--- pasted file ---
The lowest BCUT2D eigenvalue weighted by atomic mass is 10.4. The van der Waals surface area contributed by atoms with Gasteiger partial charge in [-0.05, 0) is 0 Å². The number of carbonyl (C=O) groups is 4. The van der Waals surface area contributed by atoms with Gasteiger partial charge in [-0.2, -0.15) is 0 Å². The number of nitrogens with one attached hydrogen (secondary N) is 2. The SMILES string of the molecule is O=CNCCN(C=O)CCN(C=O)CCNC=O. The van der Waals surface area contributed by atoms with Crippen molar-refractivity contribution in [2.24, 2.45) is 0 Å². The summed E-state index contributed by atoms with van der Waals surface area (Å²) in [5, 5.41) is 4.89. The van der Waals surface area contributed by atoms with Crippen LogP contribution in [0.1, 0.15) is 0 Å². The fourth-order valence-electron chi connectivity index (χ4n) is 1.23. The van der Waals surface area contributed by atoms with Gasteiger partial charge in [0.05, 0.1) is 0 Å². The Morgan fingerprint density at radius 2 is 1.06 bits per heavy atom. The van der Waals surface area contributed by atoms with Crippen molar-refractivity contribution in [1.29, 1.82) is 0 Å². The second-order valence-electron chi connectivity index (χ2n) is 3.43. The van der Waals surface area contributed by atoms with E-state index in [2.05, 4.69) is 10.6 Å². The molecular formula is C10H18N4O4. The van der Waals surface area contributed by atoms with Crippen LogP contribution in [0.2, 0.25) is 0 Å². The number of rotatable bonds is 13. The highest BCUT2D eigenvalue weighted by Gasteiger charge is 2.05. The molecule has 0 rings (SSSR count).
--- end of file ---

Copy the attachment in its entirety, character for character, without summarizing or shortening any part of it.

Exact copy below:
The lowest BCUT2D eigenvalue weighted by atomic mass is 10.4. The van der Waals surface area contributed by atoms with Gasteiger partial charge in [-0.05, 0) is 0 Å². The number of carbonyl (C=O) groups is 4. The van der Waals surface area contributed by atoms with Gasteiger partial charge in [-0.2, -0.15) is 0 Å². The number of nitrogens with one attached hydrogen (secondary N) is 2. The SMILES string of the molecule is O=CNCCN(C=O)CCN(C=O)CCNC=O. The van der Waals surface area contributed by atoms with Crippen molar-refractivity contribution in [2.24, 2.45) is 0 Å². The summed E-state index contributed by atoms with van der Waals surface area (Å²) in [5, 5.41) is 4.89. The van der Waals surface area contributed by atoms with Crippen LogP contribution in [0.1, 0.15) is 0 Å². The fourth-order valence-electron chi connectivity index (χ4n) is 1.23. The van der Waals surface area contributed by atoms with Gasteiger partial charge in [0.05, 0.1) is 0 Å². The Morgan fingerprint density at radius 2 is 1.06 bits per heavy atom. The van der Waals surface area contributed by atoms with Crippen molar-refractivity contribution in [1.29, 1.82) is 0 Å². The second-order valence-electron chi connectivity index (χ2n) is 3.43. The van der Waals surface area contributed by atoms with E-state index in [2.05, 4.69) is 10.6 Å². The molecular formula is C10H18N4O4. The van der Waals surface area contributed by atoms with Crippen LogP contribution in [0.2, 0.25) is 0 Å². The number of rotatable bonds is 13. The highest BCUT2D eigenvalue weighted by Gasteiger charge is 2.05. The molecule has 0 rings (SSSR count).